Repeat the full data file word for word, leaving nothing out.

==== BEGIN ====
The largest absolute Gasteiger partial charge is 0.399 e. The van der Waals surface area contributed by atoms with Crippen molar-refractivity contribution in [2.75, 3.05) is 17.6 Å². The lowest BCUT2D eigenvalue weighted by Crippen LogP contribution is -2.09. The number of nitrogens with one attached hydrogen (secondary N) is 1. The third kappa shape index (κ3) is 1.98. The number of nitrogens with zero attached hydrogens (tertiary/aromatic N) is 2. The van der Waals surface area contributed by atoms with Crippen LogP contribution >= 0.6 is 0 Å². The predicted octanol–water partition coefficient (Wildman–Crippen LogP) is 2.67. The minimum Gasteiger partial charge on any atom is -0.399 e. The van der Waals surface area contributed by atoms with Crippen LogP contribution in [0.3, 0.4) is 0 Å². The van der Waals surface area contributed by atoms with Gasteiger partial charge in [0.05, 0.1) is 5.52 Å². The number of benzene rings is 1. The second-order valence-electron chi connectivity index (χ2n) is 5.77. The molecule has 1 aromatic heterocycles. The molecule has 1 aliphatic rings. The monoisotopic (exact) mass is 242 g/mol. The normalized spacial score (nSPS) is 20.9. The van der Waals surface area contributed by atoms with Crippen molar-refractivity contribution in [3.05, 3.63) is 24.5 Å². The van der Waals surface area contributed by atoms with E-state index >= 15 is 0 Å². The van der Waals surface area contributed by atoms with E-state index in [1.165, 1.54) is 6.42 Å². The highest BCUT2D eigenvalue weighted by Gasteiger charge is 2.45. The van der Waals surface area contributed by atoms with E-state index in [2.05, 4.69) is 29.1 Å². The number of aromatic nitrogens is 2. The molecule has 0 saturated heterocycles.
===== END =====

The largest absolute Gasteiger partial charge is 0.399 e. The van der Waals surface area contributed by atoms with Crippen molar-refractivity contribution in [2.75, 3.05) is 17.6 Å². The lowest BCUT2D eigenvalue weighted by Crippen LogP contribution is -2.09. The number of nitrogens with one attached hydrogen (secondary N) is 1. The third kappa shape index (κ3) is 1.98. The number of nitrogens with zero attached hydrogens (tertiary/aromatic N) is 2. The van der Waals surface area contributed by atoms with Crippen LogP contribution >= 0.6 is 0 Å². The predicted octanol–water partition coefficient (Wildman–Crippen LogP) is 2.67. The minimum Gasteiger partial charge on any atom is -0.399 e. The van der Waals surface area contributed by atoms with Crippen LogP contribution in [0.3, 0.4) is 0 Å². The van der Waals surface area contributed by atoms with Gasteiger partial charge in [0.05, 0.1) is 5.52 Å². The number of benzene rings is 1. The second-order valence-electron chi connectivity index (χ2n) is 5.77. The molecule has 1 aromatic heterocycles. The molecule has 1 aliphatic rings. The monoisotopic (exact) mass is 242 g/mol. The normalized spacial score (nSPS) is 20.9. The van der Waals surface area contributed by atoms with Crippen molar-refractivity contribution in [3.05, 3.63) is 24.5 Å². The van der Waals surface area contributed by atoms with E-state index >= 15 is 0 Å². The van der Waals surface area contributed by atoms with E-state index in [1.165, 1.54) is 6.42 Å². The highest BCUT2D eigenvalue weighted by Gasteiger charge is 2.45. The van der Waals surface area contributed by atoms with E-state index in [2.05, 4.69) is 29.1 Å². The number of aromatic nitrogens is 2. The molecule has 0 saturated heterocycles.